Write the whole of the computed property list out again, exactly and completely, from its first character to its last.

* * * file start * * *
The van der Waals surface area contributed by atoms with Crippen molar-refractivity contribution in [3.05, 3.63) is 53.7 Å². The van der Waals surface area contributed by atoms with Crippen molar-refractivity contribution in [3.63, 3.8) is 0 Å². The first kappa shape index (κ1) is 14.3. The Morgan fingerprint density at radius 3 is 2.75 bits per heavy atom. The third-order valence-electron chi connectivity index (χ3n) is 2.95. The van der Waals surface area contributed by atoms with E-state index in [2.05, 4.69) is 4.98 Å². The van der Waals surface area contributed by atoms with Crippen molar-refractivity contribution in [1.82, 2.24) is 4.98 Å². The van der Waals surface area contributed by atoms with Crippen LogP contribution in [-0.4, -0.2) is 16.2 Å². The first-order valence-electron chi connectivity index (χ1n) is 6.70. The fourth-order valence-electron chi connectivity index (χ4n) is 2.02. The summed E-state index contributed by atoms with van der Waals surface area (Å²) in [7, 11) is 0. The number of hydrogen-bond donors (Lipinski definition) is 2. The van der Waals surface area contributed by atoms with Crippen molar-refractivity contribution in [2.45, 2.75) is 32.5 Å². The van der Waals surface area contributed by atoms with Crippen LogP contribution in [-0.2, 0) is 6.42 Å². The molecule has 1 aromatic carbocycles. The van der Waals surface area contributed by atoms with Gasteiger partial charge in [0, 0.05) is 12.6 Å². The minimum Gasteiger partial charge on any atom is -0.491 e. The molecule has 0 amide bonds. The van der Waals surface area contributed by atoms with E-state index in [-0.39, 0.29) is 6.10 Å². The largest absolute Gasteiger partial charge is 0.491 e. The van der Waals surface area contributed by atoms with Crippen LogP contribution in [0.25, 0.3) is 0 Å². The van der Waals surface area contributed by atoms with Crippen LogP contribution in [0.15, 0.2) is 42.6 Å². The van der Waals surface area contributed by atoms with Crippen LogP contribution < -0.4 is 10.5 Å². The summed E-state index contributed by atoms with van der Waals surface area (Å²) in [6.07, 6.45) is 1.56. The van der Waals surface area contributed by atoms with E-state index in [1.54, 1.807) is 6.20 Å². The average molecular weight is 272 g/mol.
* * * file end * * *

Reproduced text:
The van der Waals surface area contributed by atoms with Crippen molar-refractivity contribution in [3.05, 3.63) is 53.7 Å². The van der Waals surface area contributed by atoms with Crippen molar-refractivity contribution in [3.63, 3.8) is 0 Å². The first kappa shape index (κ1) is 14.3. The Morgan fingerprint density at radius 3 is 2.75 bits per heavy atom. The third-order valence-electron chi connectivity index (χ3n) is 2.95. The van der Waals surface area contributed by atoms with E-state index in [2.05, 4.69) is 4.98 Å². The van der Waals surface area contributed by atoms with Crippen molar-refractivity contribution in [1.82, 2.24) is 4.98 Å². The van der Waals surface area contributed by atoms with Crippen LogP contribution in [-0.4, -0.2) is 16.2 Å². The first-order valence-electron chi connectivity index (χ1n) is 6.70. The fourth-order valence-electron chi connectivity index (χ4n) is 2.02. The summed E-state index contributed by atoms with van der Waals surface area (Å²) in [7, 11) is 0. The number of hydrogen-bond donors (Lipinski definition) is 2. The van der Waals surface area contributed by atoms with Crippen molar-refractivity contribution in [2.45, 2.75) is 32.5 Å². The van der Waals surface area contributed by atoms with Crippen LogP contribution in [-0.2, 0) is 6.42 Å². The molecule has 1 aromatic carbocycles. The van der Waals surface area contributed by atoms with Gasteiger partial charge in [0, 0.05) is 12.6 Å². The minimum Gasteiger partial charge on any atom is -0.491 e. The molecule has 0 amide bonds. The van der Waals surface area contributed by atoms with E-state index in [-0.39, 0.29) is 6.10 Å². The largest absolute Gasteiger partial charge is 0.491 e. The van der Waals surface area contributed by atoms with Crippen LogP contribution in [0.25, 0.3) is 0 Å². The van der Waals surface area contributed by atoms with Crippen LogP contribution in [0.15, 0.2) is 42.6 Å². The van der Waals surface area contributed by atoms with Crippen LogP contribution < -0.4 is 10.5 Å². The summed E-state index contributed by atoms with van der Waals surface area (Å²) in [6.07, 6.45) is 1.56. The van der Waals surface area contributed by atoms with E-state index in [1.54, 1.807) is 6.20 Å². The average molecular weight is 272 g/mol.